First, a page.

In The Lancet. Digital health
BACKGROUND : Ocular changes are traditionally associated with only a few hepatobiliary diseases. These changes are non-specific and have a low detection rate, limiting their potential use as clinically independent diagnostic features. Therefore, we aimed to engineer deep learning models to establish associations between ocular features and major hepatobiliary diseases and to advance automated screening and identification of hepatobiliary diseases from ocular images.
METHODS : We did a multicentre, prospective study to develop models using slit-lamp or retinal fundus images from participants in three hepatobiliary departments and two medical examination centres. Included participants were older than 18 years and had complete clinical information; participants diagnosed with acute hepatobiliary diseases were excluded. We trained seven slit-lamp models and seven fundus models (with or without hepatobiliary disease [screening model] or one specific disease type within six categories [identifying model]) using a development dataset, and we tested the models with an external test dataset. Additionally, we did a visual explanation and occlusion test. Model performances were evaluated using the area under the receiver operating characteristic curve (AUROC), sensitivity, specificity, and F1* score.
FINDINGS : Between Dec 16, 2018, and July 31, 2019, we collected data from 1252 participants (from the Department of Hepatobiliary Surgery of the Third Affiliated Hospital of Sun Yat-sen University, the Department of Infectious Diseases of the Affiliated Huadu Hospital of Southern Medical University, and the Nantian Medical Centre of Aikang Health Care [Guangzhou, China]) for the development dataset; between Aug 14, 2019, and Jan 31, 2020, we collected data from 537 participants (from the Department of Infectious Diseases of the Third Affiliated Hospital of Sun Yat-sen University and the Huanshidong Medical Centre of Aikang Health Care [Guangzhou, China]) for the test dataset. The AUROC for screening for hepatobiliary diseases of the slit-lamp model was 0·74 (95% CI 0·71-0·76), whereas that of the fundus model was 0·68 (0·65-0·71). For the identification of hepatobiliary diseases, the AUROCs were 0·93 (0·91-0·94; slit-lamp) and 0·84 (0·81-0·86; fundus) for liver cancer, 0·90 (0·88-0·91; slit-lamp) and 0·83 (0·81-0·86; fundus) for liver cirrhosis, and ranged 0·58-0·69 (0·55-0·71; slit-lamp) and 0·62-0·70 (0·58-0·73; fundus) for other hepatobiliary diseases, including chronic viral hepatitis, non-alcoholic fatty liver disease, cholelithiasis, and hepatic cyst. In addition to the conjunctiva and sclera, our deep learning model revealed that the structures of the iris and fundus also contributed to the classification.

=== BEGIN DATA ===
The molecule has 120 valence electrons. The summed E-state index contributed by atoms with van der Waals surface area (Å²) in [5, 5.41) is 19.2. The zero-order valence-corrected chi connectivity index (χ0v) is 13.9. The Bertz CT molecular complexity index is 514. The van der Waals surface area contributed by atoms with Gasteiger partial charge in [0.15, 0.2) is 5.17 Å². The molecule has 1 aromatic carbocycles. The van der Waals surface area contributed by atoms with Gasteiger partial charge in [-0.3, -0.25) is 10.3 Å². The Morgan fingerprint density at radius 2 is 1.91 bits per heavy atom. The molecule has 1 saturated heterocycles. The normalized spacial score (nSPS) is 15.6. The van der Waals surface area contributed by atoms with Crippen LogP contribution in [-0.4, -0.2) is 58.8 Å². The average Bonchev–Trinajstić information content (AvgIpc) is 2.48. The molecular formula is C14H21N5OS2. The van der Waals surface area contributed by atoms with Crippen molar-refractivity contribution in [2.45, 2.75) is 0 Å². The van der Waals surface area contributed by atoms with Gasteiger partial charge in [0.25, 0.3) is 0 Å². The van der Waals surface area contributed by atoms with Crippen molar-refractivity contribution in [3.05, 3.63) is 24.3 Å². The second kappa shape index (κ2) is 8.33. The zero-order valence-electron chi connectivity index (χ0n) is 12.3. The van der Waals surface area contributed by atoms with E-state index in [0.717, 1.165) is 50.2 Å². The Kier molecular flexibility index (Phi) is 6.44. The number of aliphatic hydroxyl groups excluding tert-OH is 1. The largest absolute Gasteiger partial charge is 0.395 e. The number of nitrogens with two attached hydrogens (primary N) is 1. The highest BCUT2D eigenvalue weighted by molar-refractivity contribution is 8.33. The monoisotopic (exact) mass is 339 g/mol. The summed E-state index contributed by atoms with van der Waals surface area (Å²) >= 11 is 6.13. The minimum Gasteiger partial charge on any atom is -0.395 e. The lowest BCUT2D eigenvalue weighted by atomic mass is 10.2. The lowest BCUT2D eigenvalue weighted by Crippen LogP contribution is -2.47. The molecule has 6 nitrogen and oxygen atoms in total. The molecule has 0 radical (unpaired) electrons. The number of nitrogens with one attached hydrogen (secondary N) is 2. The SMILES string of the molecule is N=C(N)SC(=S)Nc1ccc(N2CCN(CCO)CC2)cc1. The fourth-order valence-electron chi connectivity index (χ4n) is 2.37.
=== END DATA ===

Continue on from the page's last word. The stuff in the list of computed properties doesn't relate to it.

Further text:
INTERPRETATION : Our study established qualitative associations between ocular features and major hepatobiliary diseases, providing a non-invasive, convenient, and complementary method for hepatobiliary disease screening and identification, which could be applied as an opportunistic screening tool.
FUNDING : Science and Technology Planning Projects of Guangdong Province; National Key R&D Program of China; Guangzhou Key Laboratory Project; National Natural Science Foundation of China.
Xiao Wei, Huang Xi, Wang Jing Hui, Lin Duo Ru, Zhu Yi, Chen Chuan, Yang Ya Han, Xiao Jun, Zhao Lan Qin, Li Ji-Peng Olivia, Cheung Carol Yim-Lui, Mise Yoshihiro, Guo Zhi Yong, Du Yun Feng, Chen Bai Bing, Hu Jing Xiong, Zhang Kai, Lin Xiao Shan, Wen Wen, Liu Yi Zhi, Chen Wei Rong, Zhong Yue Si, Lin Hao Tian